John Von Arnim offers eight steps to get a decent night’s shut-eye.
You’re lying awake again, staring at the ceiling and it’s 2 a.m. Your body is exhausted but your mind won’t shut down. Too many nights without a long stretch of shut-eye and you end up feeling like a zombie. Here are eight steps to get back in control of your body, your behaviour and your sleep patterns.
Just because you feel knackered when you fall into bed isn’t a guarantee of a coma-like slumber. Your body’s reactions to stress have accumulated during the day. Your pulse is still racing and even your hair feels clenched. The first step to beating the tossing and turning MO is to maintain a calm state of mind, especially towards the early evening.
Inhaling and exhaling deeply helps you to stay cool under all circumstances. When we’re stressed, the default response is to hold our breath or take only short breaths. Slow breathing also helps to fight emotional stress, one of the main causes of racing thoughts in the wee small hours.
Be aware of your personal inverted pyramid of piss. Vast bulks of rage, irrational thoughts, misconceptions, etc., founded on barely discernible reasons such as a dislike of all things Italian because of a hated brother-in-law’s mild fondness for lasagne. Psychologists call them emotional triggers and being aware of them helps you break the cycles of prickly defensiveness and unpredictable reactions that leave you drained yet annoyingly alert at the end of each day.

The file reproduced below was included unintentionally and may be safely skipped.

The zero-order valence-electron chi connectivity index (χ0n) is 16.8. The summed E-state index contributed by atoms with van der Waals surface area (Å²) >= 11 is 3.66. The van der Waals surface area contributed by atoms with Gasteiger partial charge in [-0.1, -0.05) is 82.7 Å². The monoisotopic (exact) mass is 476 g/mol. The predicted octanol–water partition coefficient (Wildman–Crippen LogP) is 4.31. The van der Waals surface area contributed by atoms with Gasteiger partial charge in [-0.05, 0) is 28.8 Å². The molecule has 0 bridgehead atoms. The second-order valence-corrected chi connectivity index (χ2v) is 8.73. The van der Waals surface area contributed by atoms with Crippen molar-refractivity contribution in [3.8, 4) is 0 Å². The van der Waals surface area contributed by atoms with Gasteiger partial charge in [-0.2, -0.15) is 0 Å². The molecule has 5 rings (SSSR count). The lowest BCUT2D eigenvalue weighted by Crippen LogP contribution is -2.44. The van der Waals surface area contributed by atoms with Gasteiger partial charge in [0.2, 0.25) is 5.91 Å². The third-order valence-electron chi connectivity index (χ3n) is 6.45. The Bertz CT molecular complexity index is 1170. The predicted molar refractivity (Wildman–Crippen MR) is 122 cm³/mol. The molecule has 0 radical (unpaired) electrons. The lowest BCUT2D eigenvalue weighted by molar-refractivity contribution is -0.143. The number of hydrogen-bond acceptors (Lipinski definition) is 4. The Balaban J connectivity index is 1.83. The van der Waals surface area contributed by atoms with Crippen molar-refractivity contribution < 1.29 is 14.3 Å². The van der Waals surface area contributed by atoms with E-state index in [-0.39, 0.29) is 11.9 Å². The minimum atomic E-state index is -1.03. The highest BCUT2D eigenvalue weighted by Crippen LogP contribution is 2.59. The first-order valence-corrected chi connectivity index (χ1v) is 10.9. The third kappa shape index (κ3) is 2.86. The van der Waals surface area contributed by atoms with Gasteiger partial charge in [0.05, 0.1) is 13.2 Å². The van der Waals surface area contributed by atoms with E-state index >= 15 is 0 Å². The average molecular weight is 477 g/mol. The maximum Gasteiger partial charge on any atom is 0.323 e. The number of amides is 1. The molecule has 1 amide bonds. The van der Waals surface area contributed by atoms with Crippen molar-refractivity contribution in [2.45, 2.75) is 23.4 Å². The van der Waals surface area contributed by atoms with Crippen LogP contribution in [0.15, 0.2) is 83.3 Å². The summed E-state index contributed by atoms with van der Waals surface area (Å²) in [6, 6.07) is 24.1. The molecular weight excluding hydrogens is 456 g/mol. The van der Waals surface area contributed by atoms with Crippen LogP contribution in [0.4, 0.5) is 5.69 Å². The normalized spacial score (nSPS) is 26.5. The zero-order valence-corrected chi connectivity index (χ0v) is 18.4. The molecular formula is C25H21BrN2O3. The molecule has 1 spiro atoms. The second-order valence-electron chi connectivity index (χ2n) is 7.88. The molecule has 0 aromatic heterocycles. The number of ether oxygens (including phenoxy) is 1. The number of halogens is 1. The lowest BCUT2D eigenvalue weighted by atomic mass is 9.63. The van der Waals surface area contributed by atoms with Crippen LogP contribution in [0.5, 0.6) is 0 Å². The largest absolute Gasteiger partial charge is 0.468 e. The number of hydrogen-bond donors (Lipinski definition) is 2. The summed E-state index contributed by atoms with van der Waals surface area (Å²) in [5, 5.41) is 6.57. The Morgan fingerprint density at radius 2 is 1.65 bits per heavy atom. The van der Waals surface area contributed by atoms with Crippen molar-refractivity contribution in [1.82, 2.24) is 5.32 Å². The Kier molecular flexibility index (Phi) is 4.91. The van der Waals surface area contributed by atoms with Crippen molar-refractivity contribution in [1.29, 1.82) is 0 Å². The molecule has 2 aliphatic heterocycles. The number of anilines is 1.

Always step back and think before responding. A huge percentage of sleepless nights are caused by fretting because you ran off at the mouth, sent off a fiery email too quickly or texted a snarky comment before you had time to think things through. Staying unruffled in the face of your own stress or another person’s angry reaction creates the space to reach a compromise or, better still, a positive outcome the best sleep inducer there is.
We live in an era where everyone ‘s so focused on getting their point across that they don’t listen. Being a good listener has two big pay-offs. Firstly, it helps you to acquire knowledge. People are more responsive to a listener, helping you avoid the “I’m in the dark here” feeling. It also helps to defuse troublesome situations before they get out of hand because you have understood what the other person has to say rather than hearing what you wanted to hear. Two good springboards to a restful night.
Don’t Sweat The Small Stuff
Whether you’re working for yourself or someone else, always keep the big picture front of mind and don’t sweat the small stuff. That’s the inside track to long-term distress and insomnia. Bone sale falls through — of course, it’s irritating — but your gaze should stay fixed on the end game of double digit growth by the end of the quarter.
Knowing what you can and can’t control in your life is a constant mantra in self-help books. Sure, it’s a sign of emotional maturity, but more importantly it’s a good habit to master if you want to lessen the toll on your physical and emotional health—whether you’re running a business or managing staff. You can’t stop that price hike due to currency fluctuations and you can’t prevent someone accepting a better offer from another company unless you’re prepared to up the ante.
Practice Makes Perfect
Most of us will never acquire the calm acceptance of the Dalai Lama, but with perseverance and willpower you can break bad habits that have robbed you of sleep for years.